The sensor response rate accelerator as described above, in an exemplary embodiment, may be part of a suite of signal conditioning algorithms that are all embedded on a microcontroller (a sensor interface). The microcontroller (sensor interface) may include correcting/conditioning software or hardware for supplying a conditioned signal to an external controller system. The signal conditioning software or hardware may include the described prediction and acceleration algorithms along with, but not limited to, scaling (gain) algorithms, offset adjustments, integration (or smoothing) algorithms, derivative calculation (rate of change), threshold detection, and the like.
It should be noted that a variety of embodiments may be employed without departing from the spirit and scope of the invention, as to the configuration of the ANNs, the interpolation mechanism, the information processing device, and the A/D converter. For example, in one embodiment of the invention the A/D converter may be part of the sensors system and not a part of the computer whereby the computer receives a sampled signal from the A/D converter. Similarly, the ANN may be a program running in the memory of the computer, or, alternatively, the ANN or multiple ANNs may be embodied in dedicated hardware devices, such as dedicated neural processing hardware. Furthermore, the interpolation mechanism may be incorporated into the system as software running on the computer, or as software running on another dedicated device.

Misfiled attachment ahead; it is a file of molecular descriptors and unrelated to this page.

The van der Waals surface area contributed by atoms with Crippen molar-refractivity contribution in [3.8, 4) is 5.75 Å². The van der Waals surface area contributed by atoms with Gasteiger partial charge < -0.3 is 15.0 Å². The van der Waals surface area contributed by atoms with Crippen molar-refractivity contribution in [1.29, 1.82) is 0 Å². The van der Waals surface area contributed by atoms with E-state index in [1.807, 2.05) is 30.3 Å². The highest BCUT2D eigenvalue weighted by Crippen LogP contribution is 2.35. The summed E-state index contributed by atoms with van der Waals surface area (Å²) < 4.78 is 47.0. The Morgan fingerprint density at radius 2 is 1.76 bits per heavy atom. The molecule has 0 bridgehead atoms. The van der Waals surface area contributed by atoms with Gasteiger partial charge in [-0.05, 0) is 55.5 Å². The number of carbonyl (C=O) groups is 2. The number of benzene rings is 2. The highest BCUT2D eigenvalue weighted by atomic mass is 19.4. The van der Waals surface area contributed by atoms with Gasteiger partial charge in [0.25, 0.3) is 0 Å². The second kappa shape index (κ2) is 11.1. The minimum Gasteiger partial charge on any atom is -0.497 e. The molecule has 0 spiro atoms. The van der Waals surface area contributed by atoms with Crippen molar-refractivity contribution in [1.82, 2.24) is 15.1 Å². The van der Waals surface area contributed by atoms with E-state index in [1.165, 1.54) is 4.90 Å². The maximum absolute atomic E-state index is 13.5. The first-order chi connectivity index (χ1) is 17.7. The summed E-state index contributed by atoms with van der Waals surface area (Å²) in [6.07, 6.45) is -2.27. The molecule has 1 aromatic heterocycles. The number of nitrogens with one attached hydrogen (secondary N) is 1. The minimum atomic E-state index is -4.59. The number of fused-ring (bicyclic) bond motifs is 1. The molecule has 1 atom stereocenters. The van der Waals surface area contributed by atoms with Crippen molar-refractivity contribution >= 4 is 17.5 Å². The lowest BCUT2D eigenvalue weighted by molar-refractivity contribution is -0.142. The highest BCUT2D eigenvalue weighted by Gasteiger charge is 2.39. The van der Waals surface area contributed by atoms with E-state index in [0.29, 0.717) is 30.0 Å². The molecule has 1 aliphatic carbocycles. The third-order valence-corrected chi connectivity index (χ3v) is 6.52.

While the detailed drawings, specific examples, and particular formulations given describe exemplary embodiments, they serve the purpose of illustration only. The materials and configurations shown and described may differ depending on the chosen performance characteristics and physical characteristics of the sensor prediction systems. For example, the type of neural network or training methodologies used may differ. The systems shown and described are not limited to the precise details and conditions disclosed. Furthermore, other substitutions, modifications, changes, and omissions may be made in the design, operating conditions, and arrangement of the preferred embodiments without departing from the spirit of the invention as expressed in the appended claims.
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|U.S. Classification||702/190, 702/182, 340/855.6, 340/549, 324/342, 340/938, 702/189, 706/22, 706/18, 706/10, 324/340|
|Jul 24, 2000||AS||Assignment|
|Aug 28, 2000||AS||Assignment|
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|Jun 27, 2014||REMI||Maintenance fee reminder mailed|
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Effective date: 20141119